Shooting an arrow into a crowd of people on the Copacabana in Rio de Janeiro is highly illegal.
Good thing I:
A) don’t care, and
B) can’t be seen.
I look at my target, a twenty-six-year-old beach rat who spends more time playing volleyball than he does even on his perfect hair. Then I glance past the vendors selling camarão and água de coco for potential matches.
Gaia, I hate this job.
Beach Rat is running his hands through his hair, wearing his speedo, like most of the Brazilians I see, and leering at the bikini-clad women who pass him. I’ve read the report on him: he was abandoned when he was six years old, and he was destined for life in the poorest favelas of Rio, begging, conning, and stealing to survive. Yet, somehow, mercifully, he was found only a few weeks later by his estranged grandparents. They took him in and raised him in a humble but loving home.
All of my assignments have stories like this. Olympus doesn’t get involved in run-of-the-mill relationship problems. Only exceptional and difficult cases require divine intervention: the ones whose hearts have been damaged and who can’t allow themselves to find real love because of their fears and personal demons. With a scope of billions of people covering most of the Western World, that means the Erote department is big and busy.
Beach Rat has had a string of one-night stands that is as long as the Copacabana shoreline, but he hates himself for it. When he gave a silent, desperate prayer for help one night last week, the job was processed by the Erote department and sent to a probie—me—because evidently the match is a simple enough one. For, you know, an exceptional and difficult case.
As if there is such a thing.
Months ago, I had a Thunderclap. The Thunderclap. The moment when everything became clear. Since then, I seem to be the only immortal on Olympus to see the truth behind matching. The reality is that I could spend days or weeks studying Beach Rat and the people around him. I could invest my heart and soul in his happiness—I could soulgaze, for Gaia’s sake—and it would still all be for nothing. Because in the end, the Fates will decide what happens, no matter what I do.
I rub my stinging nose, swallow the lump in my throat, and turn back to my assignment. I’ve been here for an hour already, far longer than I need. It’s time to match this cara.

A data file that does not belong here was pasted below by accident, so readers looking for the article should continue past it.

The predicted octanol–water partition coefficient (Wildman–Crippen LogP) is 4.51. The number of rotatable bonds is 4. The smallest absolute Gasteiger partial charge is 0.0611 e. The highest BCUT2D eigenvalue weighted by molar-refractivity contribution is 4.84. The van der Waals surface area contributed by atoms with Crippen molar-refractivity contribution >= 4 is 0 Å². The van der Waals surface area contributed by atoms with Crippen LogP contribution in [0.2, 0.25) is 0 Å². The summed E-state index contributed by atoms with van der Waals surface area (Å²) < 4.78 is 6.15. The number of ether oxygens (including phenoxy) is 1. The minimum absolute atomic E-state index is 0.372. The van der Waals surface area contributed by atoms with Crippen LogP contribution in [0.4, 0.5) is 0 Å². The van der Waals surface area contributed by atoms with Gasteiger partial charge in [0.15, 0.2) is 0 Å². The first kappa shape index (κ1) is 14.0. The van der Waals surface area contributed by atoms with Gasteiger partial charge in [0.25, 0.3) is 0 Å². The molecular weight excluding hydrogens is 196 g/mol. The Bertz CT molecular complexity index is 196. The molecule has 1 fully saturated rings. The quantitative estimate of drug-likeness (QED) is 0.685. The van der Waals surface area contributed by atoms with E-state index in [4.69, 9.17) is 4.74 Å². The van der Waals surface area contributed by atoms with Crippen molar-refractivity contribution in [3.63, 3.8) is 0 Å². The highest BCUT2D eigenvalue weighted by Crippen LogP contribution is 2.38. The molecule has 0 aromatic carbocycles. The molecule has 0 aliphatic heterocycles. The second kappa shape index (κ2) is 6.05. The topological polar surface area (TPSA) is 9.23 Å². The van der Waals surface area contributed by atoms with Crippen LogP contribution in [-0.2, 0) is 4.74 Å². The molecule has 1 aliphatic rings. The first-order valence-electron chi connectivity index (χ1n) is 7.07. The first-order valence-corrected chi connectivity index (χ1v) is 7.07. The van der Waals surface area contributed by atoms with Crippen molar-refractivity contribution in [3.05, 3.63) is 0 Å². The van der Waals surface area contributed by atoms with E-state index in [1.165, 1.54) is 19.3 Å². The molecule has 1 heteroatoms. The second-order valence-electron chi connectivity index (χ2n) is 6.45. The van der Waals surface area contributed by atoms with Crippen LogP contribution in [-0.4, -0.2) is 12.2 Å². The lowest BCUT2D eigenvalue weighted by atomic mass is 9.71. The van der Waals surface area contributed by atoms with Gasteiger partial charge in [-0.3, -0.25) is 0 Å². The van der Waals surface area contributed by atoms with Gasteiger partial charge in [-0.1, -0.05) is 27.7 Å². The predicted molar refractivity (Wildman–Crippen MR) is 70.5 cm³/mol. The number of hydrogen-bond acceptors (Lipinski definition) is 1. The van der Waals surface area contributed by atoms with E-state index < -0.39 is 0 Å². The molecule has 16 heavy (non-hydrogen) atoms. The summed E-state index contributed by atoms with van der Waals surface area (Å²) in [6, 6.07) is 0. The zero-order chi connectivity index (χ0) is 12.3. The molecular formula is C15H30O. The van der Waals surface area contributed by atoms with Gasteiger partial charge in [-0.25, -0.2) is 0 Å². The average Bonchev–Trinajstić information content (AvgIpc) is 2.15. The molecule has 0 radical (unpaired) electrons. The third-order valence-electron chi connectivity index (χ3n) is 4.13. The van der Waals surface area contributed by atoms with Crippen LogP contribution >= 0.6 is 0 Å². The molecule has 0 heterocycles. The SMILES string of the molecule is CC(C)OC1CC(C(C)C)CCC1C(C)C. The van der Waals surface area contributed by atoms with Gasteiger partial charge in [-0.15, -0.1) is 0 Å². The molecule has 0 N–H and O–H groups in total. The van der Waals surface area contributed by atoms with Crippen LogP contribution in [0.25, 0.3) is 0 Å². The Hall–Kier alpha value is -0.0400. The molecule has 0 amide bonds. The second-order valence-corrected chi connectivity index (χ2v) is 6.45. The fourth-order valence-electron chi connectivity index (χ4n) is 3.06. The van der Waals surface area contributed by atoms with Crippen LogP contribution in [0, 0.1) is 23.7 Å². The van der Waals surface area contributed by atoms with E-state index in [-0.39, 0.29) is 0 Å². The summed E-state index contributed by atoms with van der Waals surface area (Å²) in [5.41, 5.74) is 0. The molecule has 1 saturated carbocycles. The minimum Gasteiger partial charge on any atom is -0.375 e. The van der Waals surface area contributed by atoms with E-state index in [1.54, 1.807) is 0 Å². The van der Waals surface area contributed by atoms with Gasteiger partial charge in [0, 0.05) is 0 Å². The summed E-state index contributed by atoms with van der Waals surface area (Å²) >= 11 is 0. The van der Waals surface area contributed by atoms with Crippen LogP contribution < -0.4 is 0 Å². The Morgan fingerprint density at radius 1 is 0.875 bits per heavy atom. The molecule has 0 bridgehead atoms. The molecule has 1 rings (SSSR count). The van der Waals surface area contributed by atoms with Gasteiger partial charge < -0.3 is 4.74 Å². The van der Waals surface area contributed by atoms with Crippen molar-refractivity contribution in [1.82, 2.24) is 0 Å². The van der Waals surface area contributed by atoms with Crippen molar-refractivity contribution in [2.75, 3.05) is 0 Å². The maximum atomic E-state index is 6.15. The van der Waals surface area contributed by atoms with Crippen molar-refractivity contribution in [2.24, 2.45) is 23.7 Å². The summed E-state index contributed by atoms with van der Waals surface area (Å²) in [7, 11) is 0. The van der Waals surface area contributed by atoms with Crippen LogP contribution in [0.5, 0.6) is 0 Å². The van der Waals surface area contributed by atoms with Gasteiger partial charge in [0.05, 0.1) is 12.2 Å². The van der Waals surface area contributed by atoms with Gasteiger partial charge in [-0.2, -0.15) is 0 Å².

Girl after girl passes him. He’s a very attractive mortal, so the less-than-beautiful don’t get a single glance. Seeing this, I know exactly what I’m going to do.
A pale, mousy girl in a dowdy one-piece walks by, and she looks at him longingly. Perfect.
I grab the bronze necklace I’m wearing over my bikini and pinch the arrow charm. My beautiful recurve bow twinkles into existence in my hands. I reach for my quiver and snag an arrow with a shimmering head—the mark of an Erote arrow—and nock it in one fluid motion.
The myths say that it takes two arrows to make a match, one arrow into both of your targets. Wrong. Of course, those same myths show my kind as chubby, cherubic, obnoxious, diaper-clad babies named “Cupid,” because evidently the Romans weren’t satisfied with causing the fall of Ancient Greece, they also had to steal and bastardize an entire pantheon of gods for their use, and . . . and . . .
Don’t get me started on the Romans.
I have Beach Rat in my sights, waiting for him to make eye contact with the girl. If he isn’t making eye contact with her at the precise moment of the arrow strike, he’ll be matched with someone—or something—else. There’s a reason Erotes spend twenty hours a week at the archery range: timing is everything.
And he’s taking a lot of my time. If he would just look at her, already!
Ah, Styx. I’m going to have to suggest this.
I close my eyes and whisper to him with my mind to look at her. Suggesting isn’t my strong suit. My dad says I’m too closed off for it, which is the same reason I can’t communicate telepathically the way most fifth-years can. But don’t underestimate how badly I want to get this job done and get back to Flagstaff for my other match.
Wait, where did that thought come from?
Concentrate, Kali. I put an image of the girl into my head and push it into Beach Rat’s cluttered mind.
I fight through the sea of bikinis and workouts-of-the-day littering his mind until my suggestion clicks. My eyes fly open and I focus hard on Beach Rat. His eyebrows lift, and for a moment, I think he’s going to make a rude comment to the girl, who glances away when his eyes meet hers.
Come on, he’s finally looking at you. Look back at him. Look!
And she does!
Their eyes connect. I release my nocked arrow. It whizzes past tourists and vendors and sinks right into Beach Rat’s heart. Slowly, the cocky grin on his face melts away, replaced by a look of reverence and devotion. A quick glance shows her wearing the same smile. They walk through the crowds to each other, and I have to steel myself to keep from getting sucked into the scene.
He thrusts out a hand and introduces himself. “Oi, meu nome é João.”
She grins and speaks slowly and loudly. “I’m sorry, I don’t speak Portuguese. I’m Lana. I’m here with my parents.” She points to a couple standing at a nearby booth, buying coconuts to drink.
So, obviously I don’t care what happens. I don’t. Unfortunately, my rapidly dropping stomach doesn’t quite believe me. Because it just keeps getting worse.
This girl? She’s here on vacation from North Dakota for her birthday.
Her fifteenth birthday.
Ferry me to Hades.
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